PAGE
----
For Immediate ReleaseDecember 20, 2019
County Weights & Measures inspector deactivates suspicious device
San Rafael, CA – An illegal credit card skimming device recently was discovered at a San Anselmo gas station and seized as evidence for federal authorities. Several experts who monitor credit card fraud said consumers should not be surprised.
While investigating a consumer complaint regarding an alleged under-delivery of fuel, a County of Marin Weights & Measures official inspected the pumps earlier this month at Gas & Shop on Sir Francis Drake Boulevard. Upon gaining entry to the inside of the gas pump compartment, the inspector examined the wiring system of the pump, the card reader, the keypad, and the receipt printing system.
The inspector, who had been trained by state law enforcement and state weights and measures officials, detected the illegal skimming device used to capture unsuspecting customers’ credit and debit card numbers, ZIP codes, and PINs. The Marin inspector deactivated the pump immediately to protect customers, and the normal dispensing of gas continued.
The Marin inspection team worked with local law enforcement and the Northern California Computer Crimes Task Force to remove the skimming device from the pump. It was seized as evidence for further investigation and will likely be turned over to the United States Secret Service for possible criminal prosecution. Often, the Federal Bureau of Investigation gets involved as well.
Weights and Measures officials perform routine and special-circumstances inspections of gas pumps throughout the county. Approximately one or two skimmers per year are discovered in Marin by law enforcement and Weights and Measures officials combined. Weights and Measures inspectors also test devices used in commercial transactions, including grocery store scales, propane dispensers, and other devices in which sales occur based on weight, measure, or count.
There are about 10,000 gas stations and 200,000 fueling dispensers throughout California, according to the California Department of Food & Agriculture’s Division of Measurement Standards. John Larkin, a supervising special investigator with that division, said on December 19 that 286 skimmers have been discovered and confiscated thus far in 2019. He said that’s probably a tiny fraction of the amount that have been planted and that he expects more are discovered this holiday season.
“The most we’ve found was seven or eight skimmers at one gas station,” Larkin said. “We might find one and pull it out, but two months later another one is found in the same pump. It’s a vicious cycle.”
The state agency is building a seminar series to educate gas station and convenience store employees about skimmers. Although there is no failsafe cure-all, those in the retail industry need to go through trainings to help prevent them from becoming a victim of such crime, he said.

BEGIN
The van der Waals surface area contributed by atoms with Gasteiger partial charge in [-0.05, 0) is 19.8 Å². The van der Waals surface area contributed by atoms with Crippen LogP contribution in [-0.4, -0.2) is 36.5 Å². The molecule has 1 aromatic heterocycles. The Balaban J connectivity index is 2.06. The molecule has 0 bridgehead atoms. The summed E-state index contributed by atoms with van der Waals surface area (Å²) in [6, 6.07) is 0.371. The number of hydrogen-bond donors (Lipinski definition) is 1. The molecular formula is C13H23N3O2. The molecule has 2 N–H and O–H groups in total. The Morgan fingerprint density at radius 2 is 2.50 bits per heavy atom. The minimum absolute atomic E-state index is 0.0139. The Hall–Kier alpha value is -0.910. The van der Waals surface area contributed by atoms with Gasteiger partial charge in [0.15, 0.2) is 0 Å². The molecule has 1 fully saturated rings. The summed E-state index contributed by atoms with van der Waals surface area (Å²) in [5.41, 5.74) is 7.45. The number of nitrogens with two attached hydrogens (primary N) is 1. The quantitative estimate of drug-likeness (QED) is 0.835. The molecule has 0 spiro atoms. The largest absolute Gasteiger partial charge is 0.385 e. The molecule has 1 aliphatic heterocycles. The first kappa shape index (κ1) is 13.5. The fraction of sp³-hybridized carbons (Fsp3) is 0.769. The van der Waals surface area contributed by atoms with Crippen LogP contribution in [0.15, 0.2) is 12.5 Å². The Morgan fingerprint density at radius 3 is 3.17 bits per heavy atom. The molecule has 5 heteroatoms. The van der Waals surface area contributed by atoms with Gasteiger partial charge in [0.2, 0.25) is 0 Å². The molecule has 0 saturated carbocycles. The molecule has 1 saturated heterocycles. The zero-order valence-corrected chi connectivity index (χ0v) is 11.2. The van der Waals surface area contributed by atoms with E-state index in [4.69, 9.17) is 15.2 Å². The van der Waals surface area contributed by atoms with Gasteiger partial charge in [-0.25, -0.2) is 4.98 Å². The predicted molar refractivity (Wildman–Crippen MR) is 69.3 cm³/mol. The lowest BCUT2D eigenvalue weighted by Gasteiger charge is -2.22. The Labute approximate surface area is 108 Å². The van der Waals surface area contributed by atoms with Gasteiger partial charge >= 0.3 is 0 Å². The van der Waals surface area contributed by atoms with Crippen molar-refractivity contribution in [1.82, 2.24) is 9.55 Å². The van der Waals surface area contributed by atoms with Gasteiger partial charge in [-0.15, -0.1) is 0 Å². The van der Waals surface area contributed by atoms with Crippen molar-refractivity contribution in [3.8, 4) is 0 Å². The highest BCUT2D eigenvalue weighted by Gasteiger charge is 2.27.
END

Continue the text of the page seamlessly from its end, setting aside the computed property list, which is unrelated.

John George is an investigations supervisor with the Marin County District Attorney’s Office and the Northern California Computer Crimes Task Force. He said many skimmer installations are done by organized crime syndicates, including ones based overseas, that send in people to plant skimmers for a few days and then move to the next town, city, or county.
“People should check their card statements more often, have strong passwords, and change them often,” he said. “It’s all stuff we know that we should be doing but not many people do them.”
George said people should use try to pull up next to gas pumps that are closest to the clerk’s window to increase the odds of surveillance. Even then, criminals can install a skimmer in full view of an attendant or a surveillance camera especially if they are hidden behind a large vehicle.
“They can install a skimmer in 3-5 seconds – that’s the record we have on video,” Larkin said. “Most of them take 10-15 seconds. If they take their time to hide it really well, it’s more like 30 seconds. They practice, and they know what they’re doing. It’s their job.”
Consumers should avoid using stand-alone ATMs, which are more vulnerable to illegal manipulation than ATMs at banks. Countertop card-reading devices placed in front of cashiers are just as vulnerable to manipulation because clerks can be easily distracted long enough for a criminal to plant a skimmer, Larkin said.
What’s the best way to avoid concerns about skimmers and minimize the potential for fraud? “Cash is gold,” Larkin said.
Consumers in Marin are urged to immediately contact the Marin County Weights & Measures division if they suspect a skimmer may be present in a gas pump, or if they suspect other forms of fraud such as being charged more than a posted or advertised price for any merchandise or service. Contact the Department’s 24/7 Consumer Help Line at 415-473-7888.
Stacy CarlsenCommissionerDepartment of Agriculture, Weights and Measures
1682 Novato Blvd.Suite 150-ANovato, CA 94947(415) 473-6700Email: Stacy CarlsenAWM website